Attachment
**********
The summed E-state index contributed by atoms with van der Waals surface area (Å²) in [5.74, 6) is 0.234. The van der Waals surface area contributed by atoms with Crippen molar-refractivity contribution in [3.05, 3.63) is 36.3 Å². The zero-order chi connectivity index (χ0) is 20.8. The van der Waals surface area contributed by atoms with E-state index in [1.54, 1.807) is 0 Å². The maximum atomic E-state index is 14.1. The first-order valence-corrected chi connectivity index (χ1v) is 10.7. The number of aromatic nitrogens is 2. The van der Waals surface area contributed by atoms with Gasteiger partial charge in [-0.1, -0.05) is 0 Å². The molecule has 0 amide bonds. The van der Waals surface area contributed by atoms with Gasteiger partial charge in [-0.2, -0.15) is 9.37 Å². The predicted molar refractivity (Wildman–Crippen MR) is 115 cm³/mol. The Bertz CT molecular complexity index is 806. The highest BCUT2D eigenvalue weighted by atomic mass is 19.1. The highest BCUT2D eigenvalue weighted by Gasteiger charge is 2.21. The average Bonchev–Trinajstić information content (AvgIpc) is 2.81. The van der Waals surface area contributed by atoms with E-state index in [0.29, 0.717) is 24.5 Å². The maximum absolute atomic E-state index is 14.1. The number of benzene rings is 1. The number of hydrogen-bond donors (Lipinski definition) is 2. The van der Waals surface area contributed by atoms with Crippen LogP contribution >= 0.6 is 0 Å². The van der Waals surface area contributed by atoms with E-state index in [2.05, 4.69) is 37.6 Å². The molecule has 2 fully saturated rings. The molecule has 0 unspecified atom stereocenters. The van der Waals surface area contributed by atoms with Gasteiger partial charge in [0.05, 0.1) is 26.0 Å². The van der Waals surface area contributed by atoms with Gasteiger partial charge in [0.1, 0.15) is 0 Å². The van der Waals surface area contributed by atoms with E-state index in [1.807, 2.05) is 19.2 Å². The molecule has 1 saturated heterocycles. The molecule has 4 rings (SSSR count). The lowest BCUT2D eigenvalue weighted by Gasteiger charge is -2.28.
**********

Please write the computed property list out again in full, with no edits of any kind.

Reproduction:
The summed E-state index contributed by atoms with van der Waals surface area (Å²) in [5.74, 6) is 0.234. The van der Waals surface area contributed by atoms with Crippen molar-refractivity contribution in [3.05, 3.63) is 36.3 Å². The zero-order chi connectivity index (χ0) is 20.8. The van der Waals surface area contributed by atoms with E-state index in [1.54, 1.807) is 0 Å². The maximum atomic E-state index is 14.1. The first-order valence-corrected chi connectivity index (χ1v) is 10.7. The number of aromatic nitrogens is 2. The van der Waals surface area contributed by atoms with Gasteiger partial charge in [-0.1, -0.05) is 0 Å². The molecule has 0 amide bonds. The van der Waals surface area contributed by atoms with Gasteiger partial charge in [-0.2, -0.15) is 9.37 Å². The predicted molar refractivity (Wildman–Crippen MR) is 115 cm³/mol. The Bertz CT molecular complexity index is 806. The highest BCUT2D eigenvalue weighted by atomic mass is 19.1. The highest BCUT2D eigenvalue weighted by Gasteiger charge is 2.21. The average Bonchev–Trinajstić information content (AvgIpc) is 2.81. The van der Waals surface area contributed by atoms with E-state index in [0.29, 0.717) is 24.5 Å². The maximum absolute atomic E-state index is 14.1. The number of benzene rings is 1. The number of hydrogen-bond donors (Lipinski definition) is 2. The van der Waals surface area contributed by atoms with Crippen LogP contribution >= 0.6 is 0 Å². The van der Waals surface area contributed by atoms with E-state index in [2.05, 4.69) is 37.6 Å². The molecule has 2 fully saturated rings. The molecule has 0 unspecified atom stereocenters. The van der Waals surface area contributed by atoms with Gasteiger partial charge in [0.05, 0.1) is 26.0 Å². The van der Waals surface area contributed by atoms with Gasteiger partial charge in [0.1, 0.15) is 0 Å². The van der Waals surface area contributed by atoms with E-state index in [1.807, 2.05) is 19.2 Å². The molecule has 1 saturated heterocycles. The molecule has 4 rings (SSSR count). The lowest BCUT2D eigenvalue weighted by Gasteiger charge is -2.28.